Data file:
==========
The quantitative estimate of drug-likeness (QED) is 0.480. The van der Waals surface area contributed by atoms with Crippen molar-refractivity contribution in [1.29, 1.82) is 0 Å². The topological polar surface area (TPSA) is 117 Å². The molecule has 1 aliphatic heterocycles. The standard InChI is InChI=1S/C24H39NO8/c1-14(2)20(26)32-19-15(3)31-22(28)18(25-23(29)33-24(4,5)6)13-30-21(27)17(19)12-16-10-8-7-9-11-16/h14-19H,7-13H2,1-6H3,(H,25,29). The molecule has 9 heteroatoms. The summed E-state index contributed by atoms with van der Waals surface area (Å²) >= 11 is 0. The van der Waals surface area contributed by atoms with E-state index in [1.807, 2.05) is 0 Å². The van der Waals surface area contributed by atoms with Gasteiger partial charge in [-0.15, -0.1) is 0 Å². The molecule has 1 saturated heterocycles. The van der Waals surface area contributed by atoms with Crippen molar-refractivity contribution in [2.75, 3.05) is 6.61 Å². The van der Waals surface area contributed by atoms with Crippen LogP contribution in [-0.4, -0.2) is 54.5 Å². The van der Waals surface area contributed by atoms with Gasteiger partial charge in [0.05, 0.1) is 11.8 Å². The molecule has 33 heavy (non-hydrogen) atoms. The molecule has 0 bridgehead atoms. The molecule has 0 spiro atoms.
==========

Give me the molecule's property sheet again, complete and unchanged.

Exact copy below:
The quantitative estimate of drug-likeness (QED) is 0.480. The van der Waals surface area contributed by atoms with Crippen molar-refractivity contribution in [1.29, 1.82) is 0 Å². The topological polar surface area (TPSA) is 117 Å². The molecule has 1 aliphatic heterocycles. The standard InChI is InChI=1S/C24H39NO8/c1-14(2)20(26)32-19-15(3)31-22(28)18(25-23(29)33-24(4,5)6)13-30-21(27)17(19)12-16-10-8-7-9-11-16/h14-19H,7-13H2,1-6H3,(H,25,29). The molecule has 9 heteroatoms. The summed E-state index contributed by atoms with van der Waals surface area (Å²) >= 11 is 0. The van der Waals surface area contributed by atoms with E-state index in [1.807, 2.05) is 0 Å². The van der Waals surface area contributed by atoms with Gasteiger partial charge in [-0.15, -0.1) is 0 Å². The molecule has 1 saturated heterocycles. The van der Waals surface area contributed by atoms with Crippen molar-refractivity contribution in [2.75, 3.05) is 6.61 Å². The van der Waals surface area contributed by atoms with Crippen LogP contribution in [-0.4, -0.2) is 54.5 Å². The van der Waals surface area contributed by atoms with Gasteiger partial charge in [0.05, 0.1) is 11.8 Å². The molecule has 33 heavy (non-hydrogen) atoms. The molecule has 0 bridgehead atoms. The molecule has 0 spiro atoms.